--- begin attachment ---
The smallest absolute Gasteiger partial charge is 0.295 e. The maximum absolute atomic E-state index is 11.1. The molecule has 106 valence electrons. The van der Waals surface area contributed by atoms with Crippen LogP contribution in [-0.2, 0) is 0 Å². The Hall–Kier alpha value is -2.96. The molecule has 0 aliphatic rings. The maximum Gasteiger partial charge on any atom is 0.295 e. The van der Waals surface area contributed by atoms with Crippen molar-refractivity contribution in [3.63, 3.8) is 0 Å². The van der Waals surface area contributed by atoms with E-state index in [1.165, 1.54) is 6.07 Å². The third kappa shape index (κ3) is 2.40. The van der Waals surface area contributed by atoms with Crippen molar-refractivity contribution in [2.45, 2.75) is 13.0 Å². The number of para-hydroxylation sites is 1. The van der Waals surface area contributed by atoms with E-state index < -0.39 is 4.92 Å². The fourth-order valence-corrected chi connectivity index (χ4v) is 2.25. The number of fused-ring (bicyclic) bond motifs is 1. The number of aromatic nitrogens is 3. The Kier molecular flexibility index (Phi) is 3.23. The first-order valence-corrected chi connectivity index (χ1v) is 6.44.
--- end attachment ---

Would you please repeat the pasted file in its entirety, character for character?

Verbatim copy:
The smallest absolute Gasteiger partial charge is 0.295 e. The maximum absolute atomic E-state index is 11.1. The molecule has 106 valence electrons. The van der Waals surface area contributed by atoms with Crippen LogP contribution in [-0.2, 0) is 0 Å². The Hall–Kier alpha value is -2.96. The molecule has 0 aliphatic rings. The maximum Gasteiger partial charge on any atom is 0.295 e. The van der Waals surface area contributed by atoms with Crippen molar-refractivity contribution in [3.63, 3.8) is 0 Å². The van der Waals surface area contributed by atoms with E-state index in [1.165, 1.54) is 6.07 Å². The third kappa shape index (κ3) is 2.40. The van der Waals surface area contributed by atoms with Crippen molar-refractivity contribution in [2.45, 2.75) is 13.0 Å². The number of para-hydroxylation sites is 1. The van der Waals surface area contributed by atoms with E-state index < -0.39 is 4.92 Å². The fourth-order valence-corrected chi connectivity index (χ4v) is 2.25. The number of fused-ring (bicyclic) bond motifs is 1. The number of aromatic nitrogens is 3. The Kier molecular flexibility index (Phi) is 3.23. The first-order valence-corrected chi connectivity index (χ1v) is 6.44.